Randolph County oil spill irks many, puts several agencies to work

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RANDLEMAN, N.C. -- Randleman police, North Carolina Highway Patrol, Randleman Public Works and the Randleman Fire Department are all busy investigating and cleaning up after a big oil spill across the city Saturday night.

It's estimated that between 50-75 gallons of oil were illegally dumped behind a laundromat at a shopping center on Point South Road and Main Street. Oil was also discovered along several miles of Main Street and Business 220 near the Brennan Place mobile home park.

"At this time we're doing everything we can," said Randolph County Fire Marshall Michael Smith.

FOX8 received calls about the sticky mess the oil and sand put down in response to the spill was creating.

"I don't think there's any worry to be had in that area," said Smith. "I don't think you can receive any damage to vehicles if you run across it. You can clean it up -- soapy water will get rid of it."

Investigators are looking at video surveillance cameras in the area trying to get a definitive description of the vehicle used to dump the oil. It has been described as a dark-colored, pickup or SUV hauling a small trailer.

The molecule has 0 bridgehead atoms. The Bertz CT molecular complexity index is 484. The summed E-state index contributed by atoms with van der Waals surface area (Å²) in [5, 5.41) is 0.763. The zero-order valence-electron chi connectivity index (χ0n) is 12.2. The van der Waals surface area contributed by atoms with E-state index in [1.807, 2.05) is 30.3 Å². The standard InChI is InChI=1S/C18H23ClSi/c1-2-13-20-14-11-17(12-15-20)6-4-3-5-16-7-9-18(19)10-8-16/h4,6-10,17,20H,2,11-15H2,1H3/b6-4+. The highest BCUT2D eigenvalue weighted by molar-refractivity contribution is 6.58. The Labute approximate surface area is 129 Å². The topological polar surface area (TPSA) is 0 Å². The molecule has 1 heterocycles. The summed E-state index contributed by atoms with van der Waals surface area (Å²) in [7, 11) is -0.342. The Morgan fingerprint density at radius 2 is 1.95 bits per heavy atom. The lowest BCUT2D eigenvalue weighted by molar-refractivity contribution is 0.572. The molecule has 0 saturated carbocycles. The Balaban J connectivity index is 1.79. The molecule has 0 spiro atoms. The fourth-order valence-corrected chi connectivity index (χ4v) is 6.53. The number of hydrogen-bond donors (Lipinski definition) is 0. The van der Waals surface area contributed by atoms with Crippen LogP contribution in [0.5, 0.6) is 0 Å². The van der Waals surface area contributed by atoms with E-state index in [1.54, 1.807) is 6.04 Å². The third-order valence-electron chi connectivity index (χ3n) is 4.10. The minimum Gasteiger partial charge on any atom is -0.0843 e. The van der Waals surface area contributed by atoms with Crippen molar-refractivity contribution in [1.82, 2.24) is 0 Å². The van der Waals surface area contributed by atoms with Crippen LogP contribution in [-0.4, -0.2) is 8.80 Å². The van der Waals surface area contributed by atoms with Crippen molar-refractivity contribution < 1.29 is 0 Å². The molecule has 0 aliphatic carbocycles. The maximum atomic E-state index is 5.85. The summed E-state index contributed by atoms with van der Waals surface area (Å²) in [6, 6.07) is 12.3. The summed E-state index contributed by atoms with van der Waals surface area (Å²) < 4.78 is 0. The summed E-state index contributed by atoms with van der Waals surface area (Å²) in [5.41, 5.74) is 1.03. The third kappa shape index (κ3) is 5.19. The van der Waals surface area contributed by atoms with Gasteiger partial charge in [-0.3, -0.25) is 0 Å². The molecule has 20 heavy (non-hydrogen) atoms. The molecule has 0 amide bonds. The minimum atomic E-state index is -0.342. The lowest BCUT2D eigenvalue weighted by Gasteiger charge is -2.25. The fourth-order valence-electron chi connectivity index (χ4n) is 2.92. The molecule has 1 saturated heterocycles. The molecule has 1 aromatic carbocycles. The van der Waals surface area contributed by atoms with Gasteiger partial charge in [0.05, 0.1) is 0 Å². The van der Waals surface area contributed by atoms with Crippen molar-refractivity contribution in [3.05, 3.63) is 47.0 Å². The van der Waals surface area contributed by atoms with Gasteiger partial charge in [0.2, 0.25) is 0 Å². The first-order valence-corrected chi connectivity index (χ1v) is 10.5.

"I was in kind of in disbelief that they would dump oil and spread it like that. It's not a good idea," said Whitney Wilson, who saw the vehicle parked near the laundromat for 10-15 minutes before asking the two men around the truck if they needed help. She described one man as heavyset and the other as thinner.

"It disappoints me that someone, for one, would damage the environment like that and, two, you could have taken it and dumped it somewhere. You could have done something responsible with it," said Wilson.

Fire fighters said the spill was contained before it reached any waterway because it was reported quickly around 8:30 p.m.

Police said the likely charge for spilling that much oil is littering of hazardous materials, a class I felony. The penalty could be three months to one year in prison.

Responsible parties may also bear financial responsibility for cleaning the mess. So far, it's estimated that more than $500 have been spent in cleanup and labor costs, testing the oil to make sure it's not something other than oil could force those costs to rise.

Many who watched the cleanup Monday could only shake their head and wonder why the oil wasn't disposed of properly.

"Put yourself in someone's place," said Shirley Patrick, a Randleman resident. "They see this, they see that oil spilling out they should to try and stop it -- that's natural. It's just ridiculous."